LCG Research Team: Yesterday, British stocks closed at their highest level since August, leading to a bright green open in all FTSE sectors this morning, except for UK’s miners hit by soft oil and commodity prices.
GBPUSD Stalls Despite Good Jobs Data
The unemployment rate in the UK fell to 4.9% in May, yet the weekly earnings growth missed estimates. UK salaries grew at the slower pace of 2.2% year-on-year in May, versus 2.3% recorded a month before. The UK workers’ purchasing power could take a hit given a steeper inflation outlook following the Brexit decision and meagre business confidence. Hence, the strong employment data could hardly improve the mood in sterling’s buy camp. Trend and momentum indicators remain comfortably bearish, paving the way for a re-test of the 1.30 psychological support. Intra-day resistance is eyed at 1.3157, a 200-hour moving average. The GBPUSD dipped at 1.3065 in Asia. The dovish outlook regarding the Bank of England’s monetary policy is weighing on the sterling.
At her first cabinet meeting yesterday, the UK’s new PM Theresa May said she doesn’t want the UK to be ‘defined by Brexit’. This is certainly a major matter that she will need to fight against given that, as of today, the ‘Brexit’ is the most popular common explicatory factor in the pricing of financial markets globally and core business decisions in the UK. As PM May prepares to meet German Chancellor Angela Merkel in Berlin today, Brexit will of course remain on the menu du jour.
Hedging against a stronger yen pre-BoJ
The Japanese yen remains offered on rising speculations that the Bank of Japan (BoJ) could lower its inflation forecasts and add further monetary stimulus at next week’s monetary policy meeting. Yet the enthusiasm among the BoJ-doves could lead to disappointment, as the BoJ may choose to hold fire, or to intervene via a softer-than-expected action, given that its manoeuvre margin has critically narrowed. Additionally, a gradually lower support from the market and the inefficient outcome in terms of growth and inflation has become an important headache for the BoJ Governor Kuroda. The BoJ is in a sensitive position today; it is nearly obliged to feed the market with additional stimulus to keep investors satisfied. Yet, the actual monetary tools are now insufficient to grant a continuation in the current unorthodox policy trend.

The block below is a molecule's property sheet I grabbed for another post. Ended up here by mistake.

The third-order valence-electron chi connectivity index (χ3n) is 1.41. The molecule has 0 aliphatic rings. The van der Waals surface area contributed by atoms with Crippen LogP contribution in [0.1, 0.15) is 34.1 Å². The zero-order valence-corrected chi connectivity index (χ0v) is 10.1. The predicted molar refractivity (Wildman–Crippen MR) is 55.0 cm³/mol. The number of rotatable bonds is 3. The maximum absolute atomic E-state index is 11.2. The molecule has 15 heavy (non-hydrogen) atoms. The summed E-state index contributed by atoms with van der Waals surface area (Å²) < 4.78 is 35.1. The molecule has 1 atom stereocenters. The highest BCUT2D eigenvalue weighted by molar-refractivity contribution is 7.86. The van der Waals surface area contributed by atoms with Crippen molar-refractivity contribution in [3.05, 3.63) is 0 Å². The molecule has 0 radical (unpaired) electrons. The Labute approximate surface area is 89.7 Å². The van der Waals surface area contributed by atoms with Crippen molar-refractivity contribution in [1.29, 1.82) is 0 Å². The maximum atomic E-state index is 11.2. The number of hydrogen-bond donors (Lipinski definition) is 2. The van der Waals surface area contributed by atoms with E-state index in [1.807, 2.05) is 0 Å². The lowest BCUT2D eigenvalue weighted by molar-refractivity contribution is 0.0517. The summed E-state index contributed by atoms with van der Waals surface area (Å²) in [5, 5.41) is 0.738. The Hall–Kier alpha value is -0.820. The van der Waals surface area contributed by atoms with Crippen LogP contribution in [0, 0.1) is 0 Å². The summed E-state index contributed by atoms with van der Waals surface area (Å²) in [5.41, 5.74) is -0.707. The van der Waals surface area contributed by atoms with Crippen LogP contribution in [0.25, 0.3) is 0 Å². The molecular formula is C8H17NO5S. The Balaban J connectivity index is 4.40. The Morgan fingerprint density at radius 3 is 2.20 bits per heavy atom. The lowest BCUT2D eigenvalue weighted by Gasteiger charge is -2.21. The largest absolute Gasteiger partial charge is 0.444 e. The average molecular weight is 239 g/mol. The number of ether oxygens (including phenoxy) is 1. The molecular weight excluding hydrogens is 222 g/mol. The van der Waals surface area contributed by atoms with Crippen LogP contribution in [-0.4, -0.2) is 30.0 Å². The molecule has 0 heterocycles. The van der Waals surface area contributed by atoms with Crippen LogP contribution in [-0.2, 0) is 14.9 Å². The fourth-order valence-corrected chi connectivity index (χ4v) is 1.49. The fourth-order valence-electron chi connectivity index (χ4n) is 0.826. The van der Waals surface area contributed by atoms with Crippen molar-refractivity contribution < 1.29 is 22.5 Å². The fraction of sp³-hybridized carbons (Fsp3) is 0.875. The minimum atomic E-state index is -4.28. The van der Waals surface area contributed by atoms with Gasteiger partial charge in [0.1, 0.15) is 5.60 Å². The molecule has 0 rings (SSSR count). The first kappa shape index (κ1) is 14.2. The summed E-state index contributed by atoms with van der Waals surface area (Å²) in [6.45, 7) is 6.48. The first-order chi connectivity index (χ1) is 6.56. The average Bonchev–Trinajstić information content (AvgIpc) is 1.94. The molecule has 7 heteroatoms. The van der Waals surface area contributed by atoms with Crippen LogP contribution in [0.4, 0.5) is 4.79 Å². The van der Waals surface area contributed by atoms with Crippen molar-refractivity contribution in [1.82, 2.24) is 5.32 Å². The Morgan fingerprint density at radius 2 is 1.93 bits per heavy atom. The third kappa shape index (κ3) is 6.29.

As of today, the BoJ is known to hold about one third of Japanese government bonds and is estimated to buy about 90% of new debt issues to keep up with its ultra-expansive monetary policy. It is also among the top ten shareholders in 90% of Nikkei 225 companies. Hence, we can argue that sooner rather than later, the BoJ will bump against physical constraints. Therefore, there is an increasing necessity to further shift toward alternative policy tools, such as ETF purchases and deeper negative rates, which are already on analysts’ watch lists. Yet, the market reaction to alternative tools has been quite discouraging so far. We remind that the latest BoJ rate cut has resulted in a near 25% appreciation in the yen against the US dollar. The IMF is also downplaying the need for a further depreciation in the yen, given that the costs of the monetary stimulus are becoming hard to justify.
While the sell-off in the yen is occurring at a reasonable pace, exporters are reported to be hedging against trend reversal risks; sell orders are presumed at the 106.50/107.00 area.
From a technical perspective, the USDJPY will remain in the bullish trend above the 104 mark (major 38.2% retracement on July rise) and could extend gains toward 107.40, the 100-day moving average, as BoJ-doves are building fresh long positions before next week’s BoJ meeting. Still, any disappointment could rapidly drag the USDJPY below the 104 mark and suggest a mid-term bearish reversal toward the 100 mark.
On a side note, the USDJPY is sustained by the recovery in US sovereign yields. The US 10-year yield bottomed at 1.3180% on July 6th before recovering to 1.60% last week. But the positive momentum is losing pace as the market gives no more than a meagre 42.6% probability for the Federal Reserve (Fed) to raise the funds rate by the end of 2016.